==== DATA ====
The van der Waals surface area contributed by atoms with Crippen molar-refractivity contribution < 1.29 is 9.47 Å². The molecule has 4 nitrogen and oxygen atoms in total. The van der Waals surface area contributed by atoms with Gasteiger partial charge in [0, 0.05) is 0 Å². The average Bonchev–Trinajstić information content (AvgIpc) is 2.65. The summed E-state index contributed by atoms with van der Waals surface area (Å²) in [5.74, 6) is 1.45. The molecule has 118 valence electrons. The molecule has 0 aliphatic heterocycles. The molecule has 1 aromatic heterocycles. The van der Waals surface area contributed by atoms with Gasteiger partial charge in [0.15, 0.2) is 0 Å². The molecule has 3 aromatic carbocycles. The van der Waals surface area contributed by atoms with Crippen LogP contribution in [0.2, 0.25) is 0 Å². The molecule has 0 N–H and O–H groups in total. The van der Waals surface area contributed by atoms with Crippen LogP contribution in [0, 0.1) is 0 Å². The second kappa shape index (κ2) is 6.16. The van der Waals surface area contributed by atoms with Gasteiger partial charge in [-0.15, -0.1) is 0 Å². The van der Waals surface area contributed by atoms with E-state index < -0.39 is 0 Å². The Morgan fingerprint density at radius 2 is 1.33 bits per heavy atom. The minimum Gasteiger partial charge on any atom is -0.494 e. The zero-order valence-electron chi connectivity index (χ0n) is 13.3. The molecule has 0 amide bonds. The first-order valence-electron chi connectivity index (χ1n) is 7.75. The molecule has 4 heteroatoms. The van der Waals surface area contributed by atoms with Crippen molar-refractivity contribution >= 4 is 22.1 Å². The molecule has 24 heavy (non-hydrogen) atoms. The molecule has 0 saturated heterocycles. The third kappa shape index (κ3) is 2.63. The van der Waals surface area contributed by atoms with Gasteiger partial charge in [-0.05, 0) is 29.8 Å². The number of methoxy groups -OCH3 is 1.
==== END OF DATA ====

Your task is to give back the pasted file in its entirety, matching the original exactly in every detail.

The van der Waals surface area contributed by atoms with Crippen molar-refractivity contribution < 1.29 is 9.47 Å². The molecule has 4 nitrogen and oxygen atoms in total. The van der Waals surface area contributed by atoms with Gasteiger partial charge in [0, 0.05) is 0 Å². The average Bonchev–Trinajstić information content (AvgIpc) is 2.65. The summed E-state index contributed by atoms with van der Waals surface area (Å²) in [5.74, 6) is 1.45. The molecule has 118 valence electrons. The molecule has 0 aliphatic heterocycles. The molecule has 1 aromatic heterocycles. The van der Waals surface area contributed by atoms with Gasteiger partial charge in [0.15, 0.2) is 0 Å². The molecule has 3 aromatic carbocycles. The van der Waals surface area contributed by atoms with Crippen LogP contribution in [0.2, 0.25) is 0 Å². The molecule has 0 N–H and O–H groups in total. The van der Waals surface area contributed by atoms with Crippen LogP contribution in [0, 0.1) is 0 Å². The second kappa shape index (κ2) is 6.16. The van der Waals surface area contributed by atoms with Gasteiger partial charge in [-0.15, -0.1) is 0 Å². The van der Waals surface area contributed by atoms with E-state index < -0.39 is 0 Å². The Morgan fingerprint density at radius 2 is 1.33 bits per heavy atom. The minimum Gasteiger partial charge on any atom is -0.494 e. The zero-order valence-electron chi connectivity index (χ0n) is 13.3. The molecule has 0 amide bonds. The first-order valence-electron chi connectivity index (χ1n) is 7.75. The molecule has 4 heteroatoms. The van der Waals surface area contributed by atoms with Crippen molar-refractivity contribution >= 4 is 22.1 Å². The molecule has 24 heavy (non-hydrogen) atoms. The molecule has 0 saturated heterocycles. The third kappa shape index (κ3) is 2.63. The van der Waals surface area contributed by atoms with Gasteiger partial charge in [-0.05, 0) is 29.8 Å². The number of methoxy groups -OCH3 is 1.